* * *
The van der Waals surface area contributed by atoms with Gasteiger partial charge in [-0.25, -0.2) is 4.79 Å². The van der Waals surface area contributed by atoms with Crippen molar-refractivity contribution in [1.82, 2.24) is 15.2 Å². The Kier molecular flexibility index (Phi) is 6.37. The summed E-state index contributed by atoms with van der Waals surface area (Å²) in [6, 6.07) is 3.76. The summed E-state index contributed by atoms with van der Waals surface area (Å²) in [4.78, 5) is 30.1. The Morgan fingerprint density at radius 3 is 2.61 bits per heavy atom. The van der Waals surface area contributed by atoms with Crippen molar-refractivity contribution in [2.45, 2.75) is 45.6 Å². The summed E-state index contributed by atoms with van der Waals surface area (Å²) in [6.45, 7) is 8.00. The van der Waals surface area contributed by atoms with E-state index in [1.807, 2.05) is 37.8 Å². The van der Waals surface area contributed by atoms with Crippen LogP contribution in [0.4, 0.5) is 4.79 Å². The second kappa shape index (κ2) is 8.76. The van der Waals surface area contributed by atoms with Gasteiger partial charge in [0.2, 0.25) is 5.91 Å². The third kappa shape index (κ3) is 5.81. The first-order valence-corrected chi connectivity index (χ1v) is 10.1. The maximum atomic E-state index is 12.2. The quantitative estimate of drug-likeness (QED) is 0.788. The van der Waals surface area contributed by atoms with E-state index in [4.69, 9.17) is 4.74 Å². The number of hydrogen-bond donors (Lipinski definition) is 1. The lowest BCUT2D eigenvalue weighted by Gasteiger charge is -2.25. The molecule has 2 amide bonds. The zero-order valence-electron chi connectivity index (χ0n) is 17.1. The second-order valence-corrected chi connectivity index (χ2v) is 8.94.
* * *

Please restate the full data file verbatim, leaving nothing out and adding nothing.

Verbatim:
The van der Waals surface area contributed by atoms with Gasteiger partial charge in [-0.25, -0.2) is 4.79 Å². The van der Waals surface area contributed by atoms with Crippen molar-refractivity contribution in [1.82, 2.24) is 15.2 Å². The Kier molecular flexibility index (Phi) is 6.37. The summed E-state index contributed by atoms with van der Waals surface area (Å²) in [6, 6.07) is 3.76. The summed E-state index contributed by atoms with van der Waals surface area (Å²) in [4.78, 5) is 30.1. The Morgan fingerprint density at radius 3 is 2.61 bits per heavy atom. The van der Waals surface area contributed by atoms with Crippen molar-refractivity contribution in [2.45, 2.75) is 45.6 Å². The summed E-state index contributed by atoms with van der Waals surface area (Å²) in [6.45, 7) is 8.00. The van der Waals surface area contributed by atoms with E-state index in [1.807, 2.05) is 37.8 Å². The van der Waals surface area contributed by atoms with Crippen LogP contribution in [0.4, 0.5) is 4.79 Å². The second kappa shape index (κ2) is 8.76. The van der Waals surface area contributed by atoms with Gasteiger partial charge in [0.2, 0.25) is 5.91 Å². The third kappa shape index (κ3) is 5.81. The first-order valence-corrected chi connectivity index (χ1v) is 10.1. The maximum atomic E-state index is 12.2. The quantitative estimate of drug-likeness (QED) is 0.788. The van der Waals surface area contributed by atoms with E-state index in [4.69, 9.17) is 4.74 Å². The number of hydrogen-bond donors (Lipinski definition) is 1. The lowest BCUT2D eigenvalue weighted by Gasteiger charge is -2.25. The molecule has 2 amide bonds. The zero-order valence-electron chi connectivity index (χ0n) is 17.1. The second-order valence-corrected chi connectivity index (χ2v) is 8.94.